During these early stages of the Northern Line, the entire journey covering 256 miles took 13 hours. There were 83 stations on this line. Almost 50 years after the inception of the Northern Line, the CGR introduced the concept of express trains to Ceylon. On April 23, 1956 the Yal Devi, painted in blue and white, completed her maiden run to Jaffna clocking exactly seven hours. The previous 13-hour journey was now thankfully reduced.

The launch of the Yal Devi express train would change the social and cultural fabric forever. CGR records indicate that during the 1970s, there were almost 6,000 people who travelled to Colombo and Jaffna daily on the Yal Devi, netting the highest revenue to the railways. The Jaffna youth got down bicycles transported on the goods wagon. The Yal Devi also brought patients to Colombo seeking the advice of medical experts. This happens even today.

During the tenure of former President and current Prime Minister Mahinda Rajapaksa, steps were taken to reconstruct the damaged Northern Line. Hundreds of men worked day and night to install the tracks and the signal systems. The Jaffna station was beautifully restored. The project was completed in October 2014, and when the Yal Devi reached Jaffna station, jubilant citizens gathered to witness her arrival.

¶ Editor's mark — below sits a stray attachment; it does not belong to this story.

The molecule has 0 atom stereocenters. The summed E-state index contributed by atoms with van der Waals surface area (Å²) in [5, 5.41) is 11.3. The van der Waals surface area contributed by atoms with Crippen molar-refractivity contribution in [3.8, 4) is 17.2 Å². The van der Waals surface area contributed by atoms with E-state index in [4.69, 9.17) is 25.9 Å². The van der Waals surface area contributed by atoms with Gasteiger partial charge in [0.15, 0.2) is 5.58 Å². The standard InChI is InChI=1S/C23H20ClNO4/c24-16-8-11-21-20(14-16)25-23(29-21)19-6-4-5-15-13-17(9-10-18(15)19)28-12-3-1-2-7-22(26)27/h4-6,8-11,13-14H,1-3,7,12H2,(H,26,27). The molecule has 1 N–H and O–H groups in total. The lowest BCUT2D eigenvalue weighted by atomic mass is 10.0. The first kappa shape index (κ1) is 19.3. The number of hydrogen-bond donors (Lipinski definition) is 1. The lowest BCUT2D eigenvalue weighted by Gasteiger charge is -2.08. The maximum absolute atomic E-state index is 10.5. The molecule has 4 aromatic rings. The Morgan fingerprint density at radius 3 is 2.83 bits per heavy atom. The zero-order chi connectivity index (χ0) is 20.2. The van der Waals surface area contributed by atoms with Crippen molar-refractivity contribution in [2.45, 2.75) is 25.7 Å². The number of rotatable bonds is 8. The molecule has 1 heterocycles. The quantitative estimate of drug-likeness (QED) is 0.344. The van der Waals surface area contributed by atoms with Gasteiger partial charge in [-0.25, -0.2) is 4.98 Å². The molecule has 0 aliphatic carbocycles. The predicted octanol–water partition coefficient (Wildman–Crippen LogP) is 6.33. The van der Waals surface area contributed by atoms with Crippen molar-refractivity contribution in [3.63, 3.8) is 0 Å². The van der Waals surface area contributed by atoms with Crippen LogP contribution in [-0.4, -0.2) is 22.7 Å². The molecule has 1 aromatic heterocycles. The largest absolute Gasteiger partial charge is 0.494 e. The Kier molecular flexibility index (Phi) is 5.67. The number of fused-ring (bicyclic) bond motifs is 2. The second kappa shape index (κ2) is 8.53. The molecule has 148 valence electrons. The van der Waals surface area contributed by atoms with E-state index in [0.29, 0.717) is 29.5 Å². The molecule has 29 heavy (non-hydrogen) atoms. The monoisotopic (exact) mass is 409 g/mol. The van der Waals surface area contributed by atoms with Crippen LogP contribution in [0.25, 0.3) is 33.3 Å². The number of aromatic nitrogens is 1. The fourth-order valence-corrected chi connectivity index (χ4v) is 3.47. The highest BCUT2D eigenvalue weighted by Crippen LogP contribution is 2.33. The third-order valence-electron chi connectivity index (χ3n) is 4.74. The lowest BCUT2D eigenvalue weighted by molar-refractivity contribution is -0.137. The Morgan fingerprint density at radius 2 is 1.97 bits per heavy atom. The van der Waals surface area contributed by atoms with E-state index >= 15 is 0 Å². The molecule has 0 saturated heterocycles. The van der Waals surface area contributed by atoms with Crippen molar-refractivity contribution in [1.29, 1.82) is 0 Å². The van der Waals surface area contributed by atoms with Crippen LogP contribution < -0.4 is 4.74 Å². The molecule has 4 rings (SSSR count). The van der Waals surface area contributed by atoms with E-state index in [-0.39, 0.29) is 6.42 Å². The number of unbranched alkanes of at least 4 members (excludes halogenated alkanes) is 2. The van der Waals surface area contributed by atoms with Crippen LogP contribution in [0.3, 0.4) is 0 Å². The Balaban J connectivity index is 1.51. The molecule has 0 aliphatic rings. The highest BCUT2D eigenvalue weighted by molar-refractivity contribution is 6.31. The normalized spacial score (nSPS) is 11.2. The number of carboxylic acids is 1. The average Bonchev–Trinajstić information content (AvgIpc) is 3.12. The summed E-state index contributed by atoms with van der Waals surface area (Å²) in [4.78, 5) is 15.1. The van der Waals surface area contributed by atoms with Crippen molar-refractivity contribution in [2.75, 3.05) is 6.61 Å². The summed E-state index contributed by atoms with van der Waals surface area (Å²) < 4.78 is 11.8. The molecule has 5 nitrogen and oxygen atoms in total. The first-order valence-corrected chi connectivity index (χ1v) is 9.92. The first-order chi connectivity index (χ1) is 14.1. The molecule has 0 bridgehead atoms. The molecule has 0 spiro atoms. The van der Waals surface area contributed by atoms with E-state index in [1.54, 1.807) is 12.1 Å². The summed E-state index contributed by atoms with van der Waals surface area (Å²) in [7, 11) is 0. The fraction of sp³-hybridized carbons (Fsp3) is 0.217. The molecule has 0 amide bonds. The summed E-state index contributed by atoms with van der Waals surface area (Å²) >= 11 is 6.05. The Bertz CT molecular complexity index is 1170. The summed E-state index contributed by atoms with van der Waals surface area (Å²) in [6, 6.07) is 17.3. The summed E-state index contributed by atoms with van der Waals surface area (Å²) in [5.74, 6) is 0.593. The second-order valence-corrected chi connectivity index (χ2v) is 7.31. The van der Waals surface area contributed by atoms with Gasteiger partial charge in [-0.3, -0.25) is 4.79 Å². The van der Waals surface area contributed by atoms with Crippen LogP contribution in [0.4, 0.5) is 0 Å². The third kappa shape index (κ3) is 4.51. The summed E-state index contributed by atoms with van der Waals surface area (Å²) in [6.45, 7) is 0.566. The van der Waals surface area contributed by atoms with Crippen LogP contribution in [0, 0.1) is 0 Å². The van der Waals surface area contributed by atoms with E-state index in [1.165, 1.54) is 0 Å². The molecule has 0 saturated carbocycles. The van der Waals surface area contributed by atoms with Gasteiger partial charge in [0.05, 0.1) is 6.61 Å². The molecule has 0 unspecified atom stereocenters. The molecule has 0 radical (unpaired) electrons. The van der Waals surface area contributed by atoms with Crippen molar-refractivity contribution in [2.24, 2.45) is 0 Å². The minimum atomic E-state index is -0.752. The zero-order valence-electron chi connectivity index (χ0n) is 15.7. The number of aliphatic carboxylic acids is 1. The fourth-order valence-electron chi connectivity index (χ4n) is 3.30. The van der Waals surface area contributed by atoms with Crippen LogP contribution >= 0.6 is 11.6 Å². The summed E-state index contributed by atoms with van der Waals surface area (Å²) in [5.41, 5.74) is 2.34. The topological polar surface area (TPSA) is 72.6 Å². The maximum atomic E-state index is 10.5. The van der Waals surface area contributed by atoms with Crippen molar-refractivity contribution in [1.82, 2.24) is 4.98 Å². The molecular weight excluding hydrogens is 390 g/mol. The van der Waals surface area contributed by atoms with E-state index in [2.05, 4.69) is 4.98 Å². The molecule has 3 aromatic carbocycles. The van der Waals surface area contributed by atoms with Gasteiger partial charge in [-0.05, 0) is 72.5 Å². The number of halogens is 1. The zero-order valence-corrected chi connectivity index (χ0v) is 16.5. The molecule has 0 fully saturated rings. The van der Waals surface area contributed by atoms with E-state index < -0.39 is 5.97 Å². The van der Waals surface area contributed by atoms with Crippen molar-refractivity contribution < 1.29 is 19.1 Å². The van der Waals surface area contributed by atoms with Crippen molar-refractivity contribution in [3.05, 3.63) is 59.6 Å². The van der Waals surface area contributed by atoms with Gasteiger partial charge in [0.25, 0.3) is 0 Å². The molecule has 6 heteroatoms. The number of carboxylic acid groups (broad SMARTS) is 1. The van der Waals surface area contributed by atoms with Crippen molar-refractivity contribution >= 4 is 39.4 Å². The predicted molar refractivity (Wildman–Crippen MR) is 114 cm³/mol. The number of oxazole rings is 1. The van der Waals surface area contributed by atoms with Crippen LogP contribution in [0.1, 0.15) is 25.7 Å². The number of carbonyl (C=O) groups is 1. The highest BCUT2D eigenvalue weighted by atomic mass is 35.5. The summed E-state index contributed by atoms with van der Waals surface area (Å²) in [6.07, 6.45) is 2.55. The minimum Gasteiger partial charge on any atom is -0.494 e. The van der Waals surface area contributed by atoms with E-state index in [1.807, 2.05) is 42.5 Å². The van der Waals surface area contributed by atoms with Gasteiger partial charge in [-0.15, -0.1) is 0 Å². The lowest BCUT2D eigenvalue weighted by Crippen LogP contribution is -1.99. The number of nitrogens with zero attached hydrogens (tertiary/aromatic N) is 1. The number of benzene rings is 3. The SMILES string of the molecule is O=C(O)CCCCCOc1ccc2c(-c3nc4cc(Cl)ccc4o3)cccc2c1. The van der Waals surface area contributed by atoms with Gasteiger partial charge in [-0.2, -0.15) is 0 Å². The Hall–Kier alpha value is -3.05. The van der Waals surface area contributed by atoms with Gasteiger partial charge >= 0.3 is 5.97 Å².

Ruhunu Kumari

The Ruhunu Kumari is the railway princess of the South. She is the third railway sister. Since 1956, she has connected the citizens of the Southern Province to Colombo. She is the iron star of the coastal line. The coastal line begins at Maradana and moves down to Fort passing through Kalutara, Katukurunda, Paiyagala North and South, Maggona, Beruwela, Aluthgama, Induruwa, Kosgoda, Balapitiya, Ambalangoda, Hikkaduwa, Dodanduwa, Gintota, Galle, Talpe, Ahangama, Weligama, Kamburugamuwa and Matara. Passengers taking this long route are blessed with picturesque views of rivers, estuaries and pristine beaches. In the old days, Europeans had stopped to visit the village of Moratuwa which thrived in the manufacture of furniture. These carpenters also made wooden tea chests. These boxes were transferred by train to the tea estates. Little did the carpenters of Moratuwa realize their silent contribution towards the country’s tea industry.

The large iron bridge signals that the train is crossing towards Kalutara. Passing Beruwela one could see the 122 foot high Imperial Light House. Galle was the once the main town of the Southern Province, and has a large station with a Signal Cabin. Today, the Ruhunu Kumari operates to the Beliatta station. Operating the three trains requires teamwork. The trains are serviced by nine sub divisions - Transport ( includes Guard service), Railway Stores, Stations Branch, Motive Power Sub Unit, Mechanical Ways and Works, Signal Telecommunication, Commercial Section, Security (Railway Protection Force) and Accounts. The railway sisters have served millions of passengers over the decades.